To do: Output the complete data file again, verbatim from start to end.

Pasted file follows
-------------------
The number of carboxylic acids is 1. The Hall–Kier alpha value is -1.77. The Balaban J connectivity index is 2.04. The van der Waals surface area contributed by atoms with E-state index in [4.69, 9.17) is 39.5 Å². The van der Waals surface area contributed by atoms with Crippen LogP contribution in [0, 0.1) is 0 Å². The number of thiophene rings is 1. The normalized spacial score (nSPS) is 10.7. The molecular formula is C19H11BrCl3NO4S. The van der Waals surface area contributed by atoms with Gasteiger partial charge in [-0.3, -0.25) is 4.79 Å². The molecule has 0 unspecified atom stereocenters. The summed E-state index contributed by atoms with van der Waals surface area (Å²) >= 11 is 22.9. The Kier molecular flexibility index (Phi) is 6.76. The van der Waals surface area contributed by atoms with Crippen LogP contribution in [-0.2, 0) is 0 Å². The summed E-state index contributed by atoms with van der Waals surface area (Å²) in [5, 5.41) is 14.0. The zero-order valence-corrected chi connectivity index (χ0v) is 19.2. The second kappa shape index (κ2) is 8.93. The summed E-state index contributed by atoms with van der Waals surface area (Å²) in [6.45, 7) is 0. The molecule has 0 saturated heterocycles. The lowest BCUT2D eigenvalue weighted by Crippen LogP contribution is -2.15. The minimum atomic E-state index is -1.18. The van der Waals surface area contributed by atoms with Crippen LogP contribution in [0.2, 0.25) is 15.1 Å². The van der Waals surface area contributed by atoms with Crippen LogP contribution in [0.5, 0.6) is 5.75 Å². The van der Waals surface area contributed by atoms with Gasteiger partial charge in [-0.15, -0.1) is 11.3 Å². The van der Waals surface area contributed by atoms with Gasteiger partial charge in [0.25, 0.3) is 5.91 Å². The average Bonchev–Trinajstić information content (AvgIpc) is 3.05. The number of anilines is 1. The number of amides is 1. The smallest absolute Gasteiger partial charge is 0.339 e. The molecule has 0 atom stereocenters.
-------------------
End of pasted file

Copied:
The number of carboxylic acids is 1. The Hall–Kier alpha value is -1.77. The Balaban J connectivity index is 2.04. The van der Waals surface area contributed by atoms with E-state index in [4.69, 9.17) is 39.5 Å². The van der Waals surface area contributed by atoms with Crippen LogP contribution in [0, 0.1) is 0 Å². The number of thiophene rings is 1. The normalized spacial score (nSPS) is 10.7. The molecular formula is C19H11BrCl3NO4S. The van der Waals surface area contributed by atoms with Gasteiger partial charge in [-0.3, -0.25) is 4.79 Å². The molecule has 0 unspecified atom stereocenters. The summed E-state index contributed by atoms with van der Waals surface area (Å²) >= 11 is 22.9. The Kier molecular flexibility index (Phi) is 6.76. The van der Waals surface area contributed by atoms with Crippen LogP contribution in [-0.2, 0) is 0 Å². The summed E-state index contributed by atoms with van der Waals surface area (Å²) in [5, 5.41) is 14.0. The zero-order valence-corrected chi connectivity index (χ0v) is 19.2. The second kappa shape index (κ2) is 8.93. The summed E-state index contributed by atoms with van der Waals surface area (Å²) in [6.45, 7) is 0. The molecule has 0 saturated heterocycles. The lowest BCUT2D eigenvalue weighted by Crippen LogP contribution is -2.15. The minimum atomic E-state index is -1.18. The van der Waals surface area contributed by atoms with Crippen LogP contribution in [0.2, 0.25) is 15.1 Å². The van der Waals surface area contributed by atoms with Crippen LogP contribution in [0.5, 0.6) is 5.75 Å². The van der Waals surface area contributed by atoms with Gasteiger partial charge in [-0.15, -0.1) is 11.3 Å². The van der Waals surface area contributed by atoms with Gasteiger partial charge in [0.25, 0.3) is 5.91 Å². The average Bonchev–Trinajstić information content (AvgIpc) is 3.05. The number of anilines is 1. The number of amides is 1. The smallest absolute Gasteiger partial charge is 0.339 e. The molecule has 0 atom stereocenters.